Has there ever been a Photo Regional with sound?
This year, eight artworks have sound. Another makes sounds that are heard privately, through headphones.
Is this disturbing or distracting?
Absolutely not. That’s because this Opalka Gallery show is brought to you by Danny Goodwin.
34th annual Photography Regional
WHERE: Opalka Gallery, Sage Colleges, 140 New Scotland Ave., Albany
WHEN: Through Sunday, April 22. Gallery open 10 a.m. to 8 p.m. Monday through Friday, 12 to 4 p.m. Sunday.
HOW MUCH: Free
RELATED EVENTS: 1st Friday reception, 5-9 p.m. Friday, April 6; panel presentation, 5 p.m. Sunday, April 15.
MORE INFO: 292-7742, www.sage.edu/opalka
Goodwin is chairman of the art department at the University at Albany. An accomplished artist noted for his photographic, video and installation work, he has exhibited in New York, California and Europe. He was also one of 13 artists selected by curator Elizabeth Dubben for the 2006 Photo Regional, when the Opalka mounted its first invitational show.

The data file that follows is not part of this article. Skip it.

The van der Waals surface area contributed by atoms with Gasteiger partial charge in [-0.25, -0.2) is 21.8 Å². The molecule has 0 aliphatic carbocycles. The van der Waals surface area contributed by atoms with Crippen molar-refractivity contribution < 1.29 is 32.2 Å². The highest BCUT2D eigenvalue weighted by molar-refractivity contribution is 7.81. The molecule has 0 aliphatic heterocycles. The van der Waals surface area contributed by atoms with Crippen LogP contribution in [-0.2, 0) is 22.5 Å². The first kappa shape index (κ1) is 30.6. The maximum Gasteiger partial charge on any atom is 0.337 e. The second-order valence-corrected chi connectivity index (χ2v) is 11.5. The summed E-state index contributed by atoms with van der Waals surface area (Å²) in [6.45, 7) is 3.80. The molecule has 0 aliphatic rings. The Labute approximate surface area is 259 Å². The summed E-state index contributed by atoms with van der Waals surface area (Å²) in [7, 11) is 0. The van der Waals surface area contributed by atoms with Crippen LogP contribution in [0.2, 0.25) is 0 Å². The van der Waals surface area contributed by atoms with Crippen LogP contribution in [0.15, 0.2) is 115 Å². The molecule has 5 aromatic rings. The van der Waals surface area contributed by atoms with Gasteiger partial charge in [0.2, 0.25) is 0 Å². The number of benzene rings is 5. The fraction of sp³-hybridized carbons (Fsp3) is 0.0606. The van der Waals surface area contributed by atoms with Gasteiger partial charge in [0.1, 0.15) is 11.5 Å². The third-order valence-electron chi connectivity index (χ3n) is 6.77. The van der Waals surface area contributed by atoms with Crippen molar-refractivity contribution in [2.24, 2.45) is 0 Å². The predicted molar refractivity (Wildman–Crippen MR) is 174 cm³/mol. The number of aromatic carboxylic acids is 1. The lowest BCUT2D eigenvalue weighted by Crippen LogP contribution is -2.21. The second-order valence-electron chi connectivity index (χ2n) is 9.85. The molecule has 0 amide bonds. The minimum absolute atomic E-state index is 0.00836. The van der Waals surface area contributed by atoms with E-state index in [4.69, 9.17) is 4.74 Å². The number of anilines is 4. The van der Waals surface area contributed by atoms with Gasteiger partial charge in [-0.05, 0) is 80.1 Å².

Goodwin’s invitational is precisely and smartly curated, appealing to eyes and ears, as the sounds are carefully managed. And the 9-year-old Opalka, which is graceful, versatile and high-tech, is the perfect stage.
Goodwin picked 10 artists and an artist duo: Justin Baker, Tim Davis, Barbara Ess, Tara Fracalossi, Kyra Garrigue, William Jaeger, Kahn & Selesnick, Carlos Loret de Mola, Margaret Saliske, Georgia Wohnsen and Allen Yates. This is Baker and Fracalossi’s second appearance at an Opalka invitational, as they were with Goodwin in the Dubben show in 2006.
As intelligent as this show can be, it can also be a challenge for nontechnical folks.
Challenge for viewers
About half of the 52 artworks are fairly straightforward, but the other half are a mix of digital collage, video, mixed-media, images made with surveillance cameras, and lenticular Plexiglas (more on that term later).
It’s a bit mechanical and emotionless for those of us who don’t understand these technical processes.